OSU Center for Health Sciences is open as scheduled Wednesday, March 4.
Michael H. Pollak, Ph.D.
Ph.D. (Biological Psychology)
University of Oklahoma Health Sciences Center
Dr. Pollak came to the College in 1981 following a postdoctoral fellowship in the Department of Psychiatry at the University of North Carolina Medical School. Dr. Pollak coordinates and teaches parts of three courses in the undergraduate medical education curriculum: Clinical Epidemiology and Health Promotion/Disease Prevention I and II. He is also an instructor in Advanced Interviewing Skills, which is a component of the Primary Care Clinic Clerkship. He co-coordinates the Stress Management Program offered to first year medical students.
Dr. Pollak's research interests are in the fields of psychophysiology and medical education. He has studied individual differences in cardiovascular reactivity in response to stressful tasks in the laboratory and during daily life. His current research activities focus on the effects of stressful life events on motor activity during daily life and on empathic communication behaviors in medical students
Pollak, M.H., Redwood S.K. & Lindon D.J. (2008). Associations between medical student attitudes about empathic communication with patients and empathic behaviors during interviews with standardized patients. Paper presented at the American Academy on Communication in Healthcare Research and Teaching Forum, Madison WI.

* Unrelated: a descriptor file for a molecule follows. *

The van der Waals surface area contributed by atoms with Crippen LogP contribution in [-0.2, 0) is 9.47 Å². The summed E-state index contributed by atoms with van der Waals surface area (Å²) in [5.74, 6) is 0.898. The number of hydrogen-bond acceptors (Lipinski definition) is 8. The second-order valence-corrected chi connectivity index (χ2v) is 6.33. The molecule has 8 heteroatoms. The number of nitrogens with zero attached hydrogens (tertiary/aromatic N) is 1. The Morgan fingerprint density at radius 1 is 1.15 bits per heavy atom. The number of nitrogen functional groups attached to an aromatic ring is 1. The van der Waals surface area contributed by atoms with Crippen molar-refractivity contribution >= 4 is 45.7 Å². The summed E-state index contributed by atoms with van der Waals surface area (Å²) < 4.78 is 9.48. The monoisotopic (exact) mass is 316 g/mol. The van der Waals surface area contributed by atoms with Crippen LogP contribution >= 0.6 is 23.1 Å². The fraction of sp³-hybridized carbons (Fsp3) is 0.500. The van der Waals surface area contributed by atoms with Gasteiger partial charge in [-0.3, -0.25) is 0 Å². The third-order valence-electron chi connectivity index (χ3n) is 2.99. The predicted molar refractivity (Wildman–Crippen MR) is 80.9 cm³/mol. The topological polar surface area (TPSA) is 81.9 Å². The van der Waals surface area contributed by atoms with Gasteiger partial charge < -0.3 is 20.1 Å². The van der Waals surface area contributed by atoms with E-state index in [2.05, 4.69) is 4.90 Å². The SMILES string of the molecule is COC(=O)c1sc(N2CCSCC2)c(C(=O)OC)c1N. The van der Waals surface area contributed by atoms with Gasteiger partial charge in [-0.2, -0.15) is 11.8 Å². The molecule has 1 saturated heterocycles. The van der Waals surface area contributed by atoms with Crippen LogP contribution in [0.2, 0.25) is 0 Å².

Redwood, S.K. & Pollak, M.H. Student-Led stress management program for first-year medical students. Teaching and Learning in Medicine, 2007, 19(1), 42–46.
Allee, B.A., Pollak, M.H., & Malnar, K.F. Survey of osteopathic and allopathic residents’ attitudes towards osteopathic manipulative tratment. Journal of the American Osteopathic Association, 2005, 105(12), 551-561.
Stevens, V.M., Redwood, S.K., Neel, J.L., Bost, R.H., Van Winkle, N.W., & Pollak, M.H. Rapid Review Series: Behavioral Science, Mosby, St. Louis, 2004.
Stevens, V.M., Pollak, M.H., & Neel, J. Developing skills in promoting effective behavioral change. Academic Medicine, 1998, 73, 576-577.